To try to put things into perspective, we pulled data from the IRS statistics of income, which breakdown reported earnings by size of income and income type. The wealthy make most of their money from capital income, or returns on assets they own, as opposed to labor income or social insurance. Capital income includes things like interest, dividends, inheritance, capital gains, and a portion of income from small businesses. Excluding business income for now, the capital income in the form of interest, dividends, inheritance, and capital gains taken by filers with over 10 million in income in 2016 was more than five times greater than the cost of ending child poverty in the United States. That’s about 16,000 households who make up the top 0.01% of the income distribution and take more than five times the income needed to lift 5.7 million families out of poverty.

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Progressives Don’t Face False Choices In Strengthening the Labor Movement

The collapse of the American labor movement has been devastating for the economy—and also for progressive politics. As my co-authors and I have documented, conservative efforts to weaken the unions through state legislative cutbacks and legal challenges have cost Democrats at the polls and helped to shift policy and politics to the ideological right. To reduce inequality and bolster their long-term political power, Democrats need to roll back conservative victories on labor law while also passing new laws that will help unions rebuild their membership and clout.

What kinds of Democrats are most likely to support such efforts to cultivate a new labor movement? A new survey I fielded indicates that when looking for pro-labor Democrats, progressives do not face trade-offs between supporting politicians who are progressive on labor issues and on other policies, like the climate change or reproductive rights. Instead, I find that the more progressive a state Democratic politician is on social and economic issues, the more likely they are to support expanding legal rights for unions. As Data for Progress has documented before, the choice between a progressive movement rooted in economic issues and one involving social identities is a false one. The case of labor rights is no different.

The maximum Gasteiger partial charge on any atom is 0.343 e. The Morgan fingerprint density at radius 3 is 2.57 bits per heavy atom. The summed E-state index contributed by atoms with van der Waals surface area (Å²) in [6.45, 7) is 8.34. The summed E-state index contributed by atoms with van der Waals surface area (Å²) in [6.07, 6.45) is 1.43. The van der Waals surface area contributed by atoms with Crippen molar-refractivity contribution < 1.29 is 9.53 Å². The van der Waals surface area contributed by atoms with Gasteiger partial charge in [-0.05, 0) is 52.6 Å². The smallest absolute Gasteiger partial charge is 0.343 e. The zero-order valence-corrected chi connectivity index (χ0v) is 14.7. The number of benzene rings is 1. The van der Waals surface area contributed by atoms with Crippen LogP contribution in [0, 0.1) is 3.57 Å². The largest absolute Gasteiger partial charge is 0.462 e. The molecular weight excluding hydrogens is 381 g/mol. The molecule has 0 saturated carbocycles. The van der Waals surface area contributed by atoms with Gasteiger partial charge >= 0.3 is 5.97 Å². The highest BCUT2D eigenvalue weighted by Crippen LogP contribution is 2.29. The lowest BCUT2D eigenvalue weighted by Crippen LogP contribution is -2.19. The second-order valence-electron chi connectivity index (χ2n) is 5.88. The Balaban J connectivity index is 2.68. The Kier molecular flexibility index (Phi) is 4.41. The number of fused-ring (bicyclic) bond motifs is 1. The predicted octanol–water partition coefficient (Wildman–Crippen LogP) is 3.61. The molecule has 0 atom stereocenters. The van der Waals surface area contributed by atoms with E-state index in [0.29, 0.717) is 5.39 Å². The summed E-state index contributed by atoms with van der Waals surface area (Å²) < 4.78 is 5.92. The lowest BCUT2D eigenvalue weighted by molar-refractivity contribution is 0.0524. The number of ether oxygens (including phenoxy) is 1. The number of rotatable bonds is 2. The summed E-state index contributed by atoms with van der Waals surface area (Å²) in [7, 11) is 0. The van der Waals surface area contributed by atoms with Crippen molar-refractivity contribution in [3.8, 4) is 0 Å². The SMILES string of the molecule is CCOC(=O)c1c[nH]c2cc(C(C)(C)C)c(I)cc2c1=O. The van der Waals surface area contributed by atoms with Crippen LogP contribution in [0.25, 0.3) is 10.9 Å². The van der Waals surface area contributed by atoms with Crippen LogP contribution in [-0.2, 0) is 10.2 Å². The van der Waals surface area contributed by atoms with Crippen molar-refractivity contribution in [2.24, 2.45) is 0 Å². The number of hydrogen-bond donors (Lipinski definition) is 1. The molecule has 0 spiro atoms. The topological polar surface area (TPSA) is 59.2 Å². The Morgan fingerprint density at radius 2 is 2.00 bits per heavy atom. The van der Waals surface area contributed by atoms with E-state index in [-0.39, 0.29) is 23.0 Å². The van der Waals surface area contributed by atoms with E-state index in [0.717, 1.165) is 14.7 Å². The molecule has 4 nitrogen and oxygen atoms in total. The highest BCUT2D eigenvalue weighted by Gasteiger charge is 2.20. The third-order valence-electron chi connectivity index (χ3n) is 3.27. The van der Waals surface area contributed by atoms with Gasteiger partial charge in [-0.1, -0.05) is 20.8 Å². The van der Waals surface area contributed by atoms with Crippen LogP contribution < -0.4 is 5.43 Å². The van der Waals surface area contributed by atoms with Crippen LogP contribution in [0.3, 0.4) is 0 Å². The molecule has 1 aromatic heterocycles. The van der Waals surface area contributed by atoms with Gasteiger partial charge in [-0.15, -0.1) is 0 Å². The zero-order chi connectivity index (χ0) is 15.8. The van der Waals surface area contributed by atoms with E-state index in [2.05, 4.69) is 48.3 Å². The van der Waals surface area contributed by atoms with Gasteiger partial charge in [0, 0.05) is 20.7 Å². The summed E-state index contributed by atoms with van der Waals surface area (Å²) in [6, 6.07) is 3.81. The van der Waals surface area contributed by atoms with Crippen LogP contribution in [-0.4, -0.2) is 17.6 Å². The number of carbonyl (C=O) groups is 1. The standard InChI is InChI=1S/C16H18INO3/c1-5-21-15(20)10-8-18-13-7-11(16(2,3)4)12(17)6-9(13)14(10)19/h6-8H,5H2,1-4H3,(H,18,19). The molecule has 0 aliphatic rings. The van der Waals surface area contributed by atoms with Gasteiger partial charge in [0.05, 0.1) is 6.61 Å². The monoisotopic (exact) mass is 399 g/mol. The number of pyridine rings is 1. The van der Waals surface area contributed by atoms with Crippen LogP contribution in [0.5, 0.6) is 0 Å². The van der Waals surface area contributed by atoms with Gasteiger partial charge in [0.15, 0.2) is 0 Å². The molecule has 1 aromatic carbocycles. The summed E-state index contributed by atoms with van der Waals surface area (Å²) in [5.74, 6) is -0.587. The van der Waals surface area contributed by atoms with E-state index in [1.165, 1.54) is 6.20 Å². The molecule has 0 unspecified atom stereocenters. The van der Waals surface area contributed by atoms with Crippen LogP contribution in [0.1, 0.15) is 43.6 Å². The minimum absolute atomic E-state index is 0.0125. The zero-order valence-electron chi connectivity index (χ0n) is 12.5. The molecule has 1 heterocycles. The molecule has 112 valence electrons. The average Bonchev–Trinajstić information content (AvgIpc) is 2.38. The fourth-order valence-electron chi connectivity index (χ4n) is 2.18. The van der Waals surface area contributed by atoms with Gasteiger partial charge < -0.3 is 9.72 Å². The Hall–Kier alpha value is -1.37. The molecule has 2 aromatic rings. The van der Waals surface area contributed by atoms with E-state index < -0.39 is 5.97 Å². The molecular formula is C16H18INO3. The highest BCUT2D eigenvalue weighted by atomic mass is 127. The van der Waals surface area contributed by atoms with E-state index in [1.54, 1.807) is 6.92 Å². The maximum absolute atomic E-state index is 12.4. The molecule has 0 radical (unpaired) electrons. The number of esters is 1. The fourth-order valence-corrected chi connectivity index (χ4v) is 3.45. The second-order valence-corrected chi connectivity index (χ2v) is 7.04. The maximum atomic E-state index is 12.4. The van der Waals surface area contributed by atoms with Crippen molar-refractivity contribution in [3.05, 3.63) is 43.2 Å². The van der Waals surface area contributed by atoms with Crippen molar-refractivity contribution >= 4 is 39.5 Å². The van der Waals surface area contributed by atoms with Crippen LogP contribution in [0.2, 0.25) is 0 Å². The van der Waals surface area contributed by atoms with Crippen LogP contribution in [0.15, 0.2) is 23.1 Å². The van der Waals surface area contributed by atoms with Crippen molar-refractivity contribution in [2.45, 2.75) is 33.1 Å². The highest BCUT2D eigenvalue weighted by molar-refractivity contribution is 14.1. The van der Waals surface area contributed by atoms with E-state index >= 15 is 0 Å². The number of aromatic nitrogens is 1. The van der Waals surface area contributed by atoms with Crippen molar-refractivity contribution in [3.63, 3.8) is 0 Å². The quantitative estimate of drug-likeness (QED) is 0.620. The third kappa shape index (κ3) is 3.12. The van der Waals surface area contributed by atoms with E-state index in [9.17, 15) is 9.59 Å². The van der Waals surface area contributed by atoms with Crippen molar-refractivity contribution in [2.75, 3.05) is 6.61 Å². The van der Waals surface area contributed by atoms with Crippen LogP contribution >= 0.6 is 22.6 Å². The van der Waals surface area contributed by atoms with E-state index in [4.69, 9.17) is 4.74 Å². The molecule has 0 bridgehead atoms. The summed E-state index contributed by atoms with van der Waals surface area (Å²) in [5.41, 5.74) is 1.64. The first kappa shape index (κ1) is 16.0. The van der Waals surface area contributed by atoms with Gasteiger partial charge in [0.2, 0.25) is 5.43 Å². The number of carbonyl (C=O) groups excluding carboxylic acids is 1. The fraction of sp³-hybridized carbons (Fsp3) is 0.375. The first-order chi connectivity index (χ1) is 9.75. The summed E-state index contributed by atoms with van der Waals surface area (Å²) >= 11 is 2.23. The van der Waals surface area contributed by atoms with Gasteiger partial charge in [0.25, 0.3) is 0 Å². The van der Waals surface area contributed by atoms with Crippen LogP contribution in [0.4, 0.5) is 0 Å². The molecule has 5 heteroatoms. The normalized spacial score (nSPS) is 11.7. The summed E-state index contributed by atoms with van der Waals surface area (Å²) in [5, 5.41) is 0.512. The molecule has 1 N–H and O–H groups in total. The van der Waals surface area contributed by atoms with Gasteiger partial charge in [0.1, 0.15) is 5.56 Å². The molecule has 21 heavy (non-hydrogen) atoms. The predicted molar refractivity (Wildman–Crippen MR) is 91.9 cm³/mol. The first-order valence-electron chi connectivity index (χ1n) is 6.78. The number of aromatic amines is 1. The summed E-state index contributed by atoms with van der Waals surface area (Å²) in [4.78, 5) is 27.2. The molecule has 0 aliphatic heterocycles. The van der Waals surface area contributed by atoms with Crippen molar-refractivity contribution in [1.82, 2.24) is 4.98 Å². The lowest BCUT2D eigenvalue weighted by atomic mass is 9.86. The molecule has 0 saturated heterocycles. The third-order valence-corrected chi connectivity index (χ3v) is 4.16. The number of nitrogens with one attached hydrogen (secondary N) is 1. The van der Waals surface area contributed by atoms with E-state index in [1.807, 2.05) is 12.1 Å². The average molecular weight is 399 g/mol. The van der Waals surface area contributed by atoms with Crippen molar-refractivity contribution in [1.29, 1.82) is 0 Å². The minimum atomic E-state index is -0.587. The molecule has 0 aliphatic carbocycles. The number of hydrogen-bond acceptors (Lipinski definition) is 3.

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How Run of the Mill Progressivism Became Radical

A recent post by Samuel Hammond of the Niskanen Institute, a center right think tank, criticized Congresswoman Alexandria Ocasio-Cortez’s recent proposal to impose a 70% marginal tax rate on income over 10 million dollars. A few of the points raised in the piece are interesting jumping off points for discussion.

Hammond presents a figure on the wealth shares held at different levels of the wealth distribution in Sweden over the 20th century, which shows that the top 1% of Swedes held over half of the wealth in the early 1900s. This amount dropped to the neighborhood of 20% by 1970, and has held relatively stable since. Hammond suggests that this stability is proof that high marginal income tax rates in Sweden cemented the country’s old dynastic families in their positions of wealth, while locking out everyone else. This is ultimately a good point that the left should take seriously, but it’s not a particularly good argument against raising marginal rates on income.